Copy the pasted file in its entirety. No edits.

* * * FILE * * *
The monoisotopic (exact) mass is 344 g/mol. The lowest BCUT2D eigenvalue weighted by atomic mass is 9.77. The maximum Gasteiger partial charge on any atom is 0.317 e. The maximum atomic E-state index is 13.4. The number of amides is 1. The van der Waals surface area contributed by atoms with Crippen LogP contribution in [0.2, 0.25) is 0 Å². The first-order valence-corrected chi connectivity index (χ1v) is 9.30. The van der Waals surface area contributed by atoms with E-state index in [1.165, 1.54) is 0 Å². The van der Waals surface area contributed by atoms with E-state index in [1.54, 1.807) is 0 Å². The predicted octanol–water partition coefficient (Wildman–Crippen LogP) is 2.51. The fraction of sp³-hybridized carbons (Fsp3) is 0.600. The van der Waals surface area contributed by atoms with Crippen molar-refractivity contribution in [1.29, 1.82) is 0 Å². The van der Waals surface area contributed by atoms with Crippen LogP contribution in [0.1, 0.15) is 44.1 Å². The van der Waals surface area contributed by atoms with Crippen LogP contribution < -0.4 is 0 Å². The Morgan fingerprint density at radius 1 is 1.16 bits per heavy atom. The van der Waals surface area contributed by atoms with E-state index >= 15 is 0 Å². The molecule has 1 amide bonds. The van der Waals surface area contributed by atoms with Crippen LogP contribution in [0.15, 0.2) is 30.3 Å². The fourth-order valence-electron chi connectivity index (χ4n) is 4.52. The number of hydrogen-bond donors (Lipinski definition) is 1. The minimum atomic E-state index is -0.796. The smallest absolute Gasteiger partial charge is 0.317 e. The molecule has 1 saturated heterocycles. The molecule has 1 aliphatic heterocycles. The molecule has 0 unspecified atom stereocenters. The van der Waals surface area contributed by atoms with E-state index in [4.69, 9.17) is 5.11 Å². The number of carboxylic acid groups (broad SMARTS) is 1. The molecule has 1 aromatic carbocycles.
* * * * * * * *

The monoisotopic (exact) mass is 344 g/mol. The lowest BCUT2D eigenvalue weighted by atomic mass is 9.77. The maximum Gasteiger partial charge on any atom is 0.317 e. The maximum atomic E-state index is 13.4. The number of amides is 1. The van der Waals surface area contributed by atoms with Crippen LogP contribution in [0.2, 0.25) is 0 Å². The first-order valence-corrected chi connectivity index (χ1v) is 9.30. The van der Waals surface area contributed by atoms with E-state index in [1.165, 1.54) is 0 Å². The van der Waals surface area contributed by atoms with E-state index in [1.54, 1.807) is 0 Å². The predicted octanol–water partition coefficient (Wildman–Crippen LogP) is 2.51. The fraction of sp³-hybridized carbons (Fsp3) is 0.600. The van der Waals surface area contributed by atoms with Crippen molar-refractivity contribution in [1.29, 1.82) is 0 Å². The van der Waals surface area contributed by atoms with Crippen LogP contribution in [0.1, 0.15) is 44.1 Å². The van der Waals surface area contributed by atoms with Crippen LogP contribution < -0.4 is 0 Å². The Morgan fingerprint density at radius 1 is 1.16 bits per heavy atom. The van der Waals surface area contributed by atoms with E-state index >= 15 is 0 Å². The molecule has 1 amide bonds. The van der Waals surface area contributed by atoms with Crippen LogP contribution in [0.15, 0.2) is 30.3 Å². The fourth-order valence-electron chi connectivity index (χ4n) is 4.52. The number of hydrogen-bond donors (Lipinski definition) is 1. The minimum atomic E-state index is -0.796. The smallest absolute Gasteiger partial charge is 0.317 e. The molecule has 1 saturated heterocycles. The molecule has 1 aliphatic heterocycles. The molecule has 0 unspecified atom stereocenters. The van der Waals surface area contributed by atoms with E-state index in [4.69, 9.17) is 5.11 Å². The number of carboxylic acid groups (broad SMARTS) is 1. The molecule has 1 aromatic carbocycles.